How to Create Viral Content
Creating viral content isn’t easy. A number of conditions are required in order for content to go viral. Follow the advice in this post to increase the chances of your content spreading like fire over the web.
Viral Content Is Non-Commercial
Calls to action and special promotions are great, but they don’t belong in your content. You can’t have a scarcity mentality when you create content (i.e. do something for others only because you expect them to do something for you.) If you want to stand a chance of having your content go viral, be extremely generous and don’t expect anything in exchange. It’s counter-intuitive, but a promotion-free piece of content will get your company a lot more exposure.
Viral Content Comes in Very Creative Formats
Blogging is good, but it’s not enough anymore. The most viral types of content are videos, infographics, quizzes, apps and tools. Here are some examples for inspiration:
- Simpsonize Me allows you to upload a photo of yourself and it transforms it into a character of The Simpsons.
- Unleashing the IdeaVirus is a book that Seth Godin wrote and decided to give away for free.
- 101 Simple Meals Ready in 10 Minutes or Less is a recipe book with high-quality images and easy-to-make recipes.
My point is that you have to think beyond blog posts if you want your content to go viral. Blending in is the worst way to gain virality; stick out instead. Be a little crazy; you have nothing to lose.
Viral Content Has Great Headlines
Headlines are the most important piece of your content. This is because with the current information overload we’re all experiencing, we read headlines and then decide whether it makes sense to actually see the content in question. If your headline doesn’t get attention, neither will your content. I put together a list of proven headlines here.
Viral Content Gets Pushed by Influencers
This is a very important point, so please pay attention: you can’t drive your content viral by yourself; you need influencers to help you. This is the approach we use for our clients, which has been tremendously successful:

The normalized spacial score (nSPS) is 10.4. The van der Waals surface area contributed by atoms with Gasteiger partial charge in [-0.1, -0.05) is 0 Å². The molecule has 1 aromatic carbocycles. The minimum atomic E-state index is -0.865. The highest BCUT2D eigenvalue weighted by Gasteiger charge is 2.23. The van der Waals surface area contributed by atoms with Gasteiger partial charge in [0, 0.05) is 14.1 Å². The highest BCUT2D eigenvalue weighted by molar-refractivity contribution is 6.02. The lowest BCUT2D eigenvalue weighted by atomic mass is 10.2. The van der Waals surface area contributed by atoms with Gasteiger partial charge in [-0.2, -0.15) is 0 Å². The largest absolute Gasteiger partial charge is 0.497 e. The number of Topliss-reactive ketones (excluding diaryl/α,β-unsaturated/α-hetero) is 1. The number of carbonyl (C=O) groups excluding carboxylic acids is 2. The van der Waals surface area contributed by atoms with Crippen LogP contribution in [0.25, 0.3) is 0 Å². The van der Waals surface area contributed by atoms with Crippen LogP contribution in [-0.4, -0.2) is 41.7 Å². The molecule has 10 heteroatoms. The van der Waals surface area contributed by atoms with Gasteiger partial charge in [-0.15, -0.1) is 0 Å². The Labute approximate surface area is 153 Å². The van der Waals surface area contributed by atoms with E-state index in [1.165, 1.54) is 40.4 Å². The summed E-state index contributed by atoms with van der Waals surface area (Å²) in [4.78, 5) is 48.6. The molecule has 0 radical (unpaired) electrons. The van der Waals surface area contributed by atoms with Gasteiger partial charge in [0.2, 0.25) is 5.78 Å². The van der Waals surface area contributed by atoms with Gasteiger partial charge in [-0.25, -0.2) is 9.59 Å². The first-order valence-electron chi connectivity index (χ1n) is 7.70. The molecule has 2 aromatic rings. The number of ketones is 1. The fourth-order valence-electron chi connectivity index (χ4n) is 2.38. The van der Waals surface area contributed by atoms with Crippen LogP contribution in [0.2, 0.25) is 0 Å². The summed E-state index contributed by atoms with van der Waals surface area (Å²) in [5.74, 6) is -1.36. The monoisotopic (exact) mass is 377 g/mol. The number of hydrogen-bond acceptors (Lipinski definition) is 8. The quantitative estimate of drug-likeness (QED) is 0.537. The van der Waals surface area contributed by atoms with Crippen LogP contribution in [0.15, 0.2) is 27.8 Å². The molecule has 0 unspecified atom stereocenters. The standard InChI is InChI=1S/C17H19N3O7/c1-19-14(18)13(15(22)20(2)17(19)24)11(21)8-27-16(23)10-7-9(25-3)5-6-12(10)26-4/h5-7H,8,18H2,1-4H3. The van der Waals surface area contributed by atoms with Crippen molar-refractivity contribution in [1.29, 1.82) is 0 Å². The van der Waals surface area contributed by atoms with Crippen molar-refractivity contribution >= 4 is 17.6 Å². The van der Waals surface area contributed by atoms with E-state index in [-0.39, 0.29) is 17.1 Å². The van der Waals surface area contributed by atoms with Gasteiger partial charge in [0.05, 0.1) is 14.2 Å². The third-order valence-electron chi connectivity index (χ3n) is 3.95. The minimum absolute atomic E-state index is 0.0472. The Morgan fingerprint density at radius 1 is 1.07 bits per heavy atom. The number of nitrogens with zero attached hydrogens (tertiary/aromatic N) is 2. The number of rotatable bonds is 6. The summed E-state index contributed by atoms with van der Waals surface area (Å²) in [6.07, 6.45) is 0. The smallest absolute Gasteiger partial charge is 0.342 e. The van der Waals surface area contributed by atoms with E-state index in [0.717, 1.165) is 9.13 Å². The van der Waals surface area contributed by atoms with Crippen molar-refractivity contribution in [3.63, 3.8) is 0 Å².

- Find thought leaders in your industry (bloggers, Twitter users and journalists).
- Build relationships with them. Help them in any way you can.
- Ask them for feedback when you’re creating a piece of content. Don’t ask them to promote it for you; they’ll do it if they feel like it. Ask for feedback; some people will give you feedback and some people will promote it.
IMPORTANT: ask for feedback when you’re creating the piece of content, not once it’s finished.
Viral Content Is Easy to Share and Embed
Great content has two elements:
- Social sharing buttons like these ones:
- An embed code like this one so people can embed your piece of content to their site (and link back to your site):
Viral Content Takes a Lot of Time to Produce
I know: you want to get something done fast so you can get it out there. But, you can’t create a viral piece of content in an hour. Between putting together a strategy, developing your content, tweaking it and promoting it, you’re looking at 3-4 weeks of solid work. That being said, a viral piece of content a month is far more effective than a few average blog posts or Facebook status updates.
Viral Content Is Innovative
I’d say that about 98% of the content on the web is a spin-off of something else. If you think you can read a few blog posts and combine them all in a more comprehensive post, think again.
“Viral” Content Doesn’t Always Go Viral
Something important to keep in mind is that even if you’re a pro, not everything you do will go viral. Sometimes you get lucky and sometimes you just don’t. But don’t give up and make sure you learn from what you do: if it works, do more of it; if it doesn’t, stop doing it.
hat Are Proven to Get Clicks What makes a blog post successful? If you’re a blogger...
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